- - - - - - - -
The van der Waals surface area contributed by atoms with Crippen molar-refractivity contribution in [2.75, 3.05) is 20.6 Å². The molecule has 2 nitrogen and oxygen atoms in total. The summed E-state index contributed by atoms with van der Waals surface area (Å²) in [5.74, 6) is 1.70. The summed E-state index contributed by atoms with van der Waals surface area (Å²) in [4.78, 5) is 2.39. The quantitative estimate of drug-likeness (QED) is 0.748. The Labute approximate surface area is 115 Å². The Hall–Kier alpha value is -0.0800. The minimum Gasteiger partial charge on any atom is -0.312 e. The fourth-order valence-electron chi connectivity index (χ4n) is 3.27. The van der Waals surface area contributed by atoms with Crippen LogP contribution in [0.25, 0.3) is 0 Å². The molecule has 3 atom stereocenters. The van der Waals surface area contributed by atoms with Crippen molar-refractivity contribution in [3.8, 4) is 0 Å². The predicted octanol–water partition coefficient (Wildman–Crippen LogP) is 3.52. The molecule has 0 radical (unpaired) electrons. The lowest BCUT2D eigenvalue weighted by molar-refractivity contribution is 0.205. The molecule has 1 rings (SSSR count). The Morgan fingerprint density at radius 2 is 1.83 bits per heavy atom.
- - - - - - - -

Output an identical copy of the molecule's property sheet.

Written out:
The van der Waals surface area contributed by atoms with Crippen molar-refractivity contribution in [2.75, 3.05) is 20.6 Å². The molecule has 2 nitrogen and oxygen atoms in total. The summed E-state index contributed by atoms with van der Waals surface area (Å²) in [5.74, 6) is 1.70. The summed E-state index contributed by atoms with van der Waals surface area (Å²) in [4.78, 5) is 2.39. The quantitative estimate of drug-likeness (QED) is 0.748. The Labute approximate surface area is 115 Å². The Hall–Kier alpha value is -0.0800. The minimum Gasteiger partial charge on any atom is -0.312 e. The fourth-order valence-electron chi connectivity index (χ4n) is 3.27. The van der Waals surface area contributed by atoms with Crippen LogP contribution in [0.25, 0.3) is 0 Å². The molecule has 3 atom stereocenters. The van der Waals surface area contributed by atoms with Crippen molar-refractivity contribution in [3.8, 4) is 0 Å². The predicted octanol–water partition coefficient (Wildman–Crippen LogP) is 3.52. The molecule has 0 radical (unpaired) electrons. The lowest BCUT2D eigenvalue weighted by molar-refractivity contribution is 0.205. The molecule has 1 rings (SSSR count). The Morgan fingerprint density at radius 2 is 1.83 bits per heavy atom.